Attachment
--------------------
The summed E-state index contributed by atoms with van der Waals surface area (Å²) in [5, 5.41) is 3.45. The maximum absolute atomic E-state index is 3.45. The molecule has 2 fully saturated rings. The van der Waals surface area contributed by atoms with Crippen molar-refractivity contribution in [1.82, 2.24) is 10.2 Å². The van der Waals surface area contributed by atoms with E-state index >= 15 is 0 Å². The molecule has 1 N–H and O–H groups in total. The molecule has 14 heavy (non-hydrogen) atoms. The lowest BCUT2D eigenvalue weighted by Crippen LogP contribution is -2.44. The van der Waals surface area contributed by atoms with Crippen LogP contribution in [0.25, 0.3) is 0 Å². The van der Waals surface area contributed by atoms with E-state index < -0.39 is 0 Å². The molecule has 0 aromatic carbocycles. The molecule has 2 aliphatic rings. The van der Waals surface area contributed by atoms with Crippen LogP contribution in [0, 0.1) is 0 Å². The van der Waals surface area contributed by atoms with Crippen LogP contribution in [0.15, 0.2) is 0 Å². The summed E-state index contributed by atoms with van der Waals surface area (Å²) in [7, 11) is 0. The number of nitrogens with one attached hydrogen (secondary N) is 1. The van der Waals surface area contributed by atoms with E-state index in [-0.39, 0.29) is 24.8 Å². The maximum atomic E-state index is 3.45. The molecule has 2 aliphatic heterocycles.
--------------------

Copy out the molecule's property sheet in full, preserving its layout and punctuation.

The summed E-state index contributed by atoms with van der Waals surface area (Å²) in [5, 5.41) is 3.45. The maximum absolute atomic E-state index is 3.45. The molecule has 2 fully saturated rings. The van der Waals surface area contributed by atoms with Crippen molar-refractivity contribution in [1.82, 2.24) is 10.2 Å². The van der Waals surface area contributed by atoms with E-state index >= 15 is 0 Å². The molecule has 1 N–H and O–H groups in total. The molecule has 14 heavy (non-hydrogen) atoms. The lowest BCUT2D eigenvalue weighted by Crippen LogP contribution is -2.44. The van der Waals surface area contributed by atoms with Crippen LogP contribution in [0.25, 0.3) is 0 Å². The van der Waals surface area contributed by atoms with E-state index < -0.39 is 0 Å². The molecule has 0 aromatic carbocycles. The molecule has 2 aliphatic rings. The van der Waals surface area contributed by atoms with Crippen LogP contribution in [0, 0.1) is 0 Å². The van der Waals surface area contributed by atoms with Crippen LogP contribution in [0.15, 0.2) is 0 Å². The summed E-state index contributed by atoms with van der Waals surface area (Å²) in [7, 11) is 0. The number of nitrogens with one attached hydrogen (secondary N) is 1. The van der Waals surface area contributed by atoms with E-state index in [-0.39, 0.29) is 24.8 Å². The maximum atomic E-state index is 3.45. The molecule has 2 aliphatic heterocycles.